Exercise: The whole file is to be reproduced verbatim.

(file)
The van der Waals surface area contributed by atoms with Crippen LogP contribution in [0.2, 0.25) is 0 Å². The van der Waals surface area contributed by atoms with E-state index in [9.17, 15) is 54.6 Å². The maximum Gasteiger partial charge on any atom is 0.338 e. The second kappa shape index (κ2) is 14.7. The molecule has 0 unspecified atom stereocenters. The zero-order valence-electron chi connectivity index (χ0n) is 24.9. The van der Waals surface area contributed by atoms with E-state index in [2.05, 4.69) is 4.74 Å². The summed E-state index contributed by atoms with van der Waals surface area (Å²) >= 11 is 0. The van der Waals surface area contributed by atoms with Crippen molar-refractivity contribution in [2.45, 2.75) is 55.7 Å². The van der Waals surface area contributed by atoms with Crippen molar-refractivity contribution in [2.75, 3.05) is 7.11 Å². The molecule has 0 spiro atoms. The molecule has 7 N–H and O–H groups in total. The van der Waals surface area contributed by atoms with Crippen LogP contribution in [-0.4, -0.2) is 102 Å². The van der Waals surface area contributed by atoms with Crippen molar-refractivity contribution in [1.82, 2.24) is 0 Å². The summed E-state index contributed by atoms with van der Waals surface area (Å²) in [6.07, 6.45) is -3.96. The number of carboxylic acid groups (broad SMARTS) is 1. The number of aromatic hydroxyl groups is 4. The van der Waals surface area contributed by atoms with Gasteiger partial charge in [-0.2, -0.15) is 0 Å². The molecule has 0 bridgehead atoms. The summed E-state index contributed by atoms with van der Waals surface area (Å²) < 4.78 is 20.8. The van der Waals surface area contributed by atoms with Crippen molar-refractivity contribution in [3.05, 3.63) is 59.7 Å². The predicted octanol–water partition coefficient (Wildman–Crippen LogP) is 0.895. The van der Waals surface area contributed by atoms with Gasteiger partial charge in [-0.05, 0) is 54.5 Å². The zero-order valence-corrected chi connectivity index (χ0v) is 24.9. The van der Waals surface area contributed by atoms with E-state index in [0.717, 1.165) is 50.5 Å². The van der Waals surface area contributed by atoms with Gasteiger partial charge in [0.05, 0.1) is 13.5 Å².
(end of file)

The van der Waals surface area contributed by atoms with Crippen LogP contribution in [0.2, 0.25) is 0 Å². The van der Waals surface area contributed by atoms with E-state index in [9.17, 15) is 54.6 Å². The maximum Gasteiger partial charge on any atom is 0.338 e. The second kappa shape index (κ2) is 14.7. The molecule has 0 unspecified atom stereocenters. The zero-order valence-electron chi connectivity index (χ0n) is 24.9. The van der Waals surface area contributed by atoms with E-state index in [2.05, 4.69) is 4.74 Å². The summed E-state index contributed by atoms with van der Waals surface area (Å²) >= 11 is 0. The van der Waals surface area contributed by atoms with Crippen molar-refractivity contribution in [2.45, 2.75) is 55.7 Å². The van der Waals surface area contributed by atoms with Crippen molar-refractivity contribution in [2.75, 3.05) is 7.11 Å². The molecule has 0 spiro atoms. The molecule has 7 N–H and O–H groups in total. The van der Waals surface area contributed by atoms with Crippen LogP contribution in [-0.4, -0.2) is 102 Å². The van der Waals surface area contributed by atoms with Crippen molar-refractivity contribution in [1.82, 2.24) is 0 Å². The summed E-state index contributed by atoms with van der Waals surface area (Å²) in [6.07, 6.45) is -3.96. The number of carboxylic acid groups (broad SMARTS) is 1. The number of aromatic hydroxyl groups is 4. The van der Waals surface area contributed by atoms with Gasteiger partial charge in [-0.2, -0.15) is 0 Å². The molecule has 0 bridgehead atoms. The summed E-state index contributed by atoms with van der Waals surface area (Å²) < 4.78 is 20.8. The van der Waals surface area contributed by atoms with Crippen molar-refractivity contribution in [3.05, 3.63) is 59.7 Å². The predicted octanol–water partition coefficient (Wildman–Crippen LogP) is 0.895. The van der Waals surface area contributed by atoms with Gasteiger partial charge in [-0.05, 0) is 54.5 Å². The zero-order valence-corrected chi connectivity index (χ0v) is 24.9. The van der Waals surface area contributed by atoms with E-state index in [0.717, 1.165) is 50.5 Å². The van der Waals surface area contributed by atoms with Gasteiger partial charge in [0.05, 0.1) is 13.5 Å².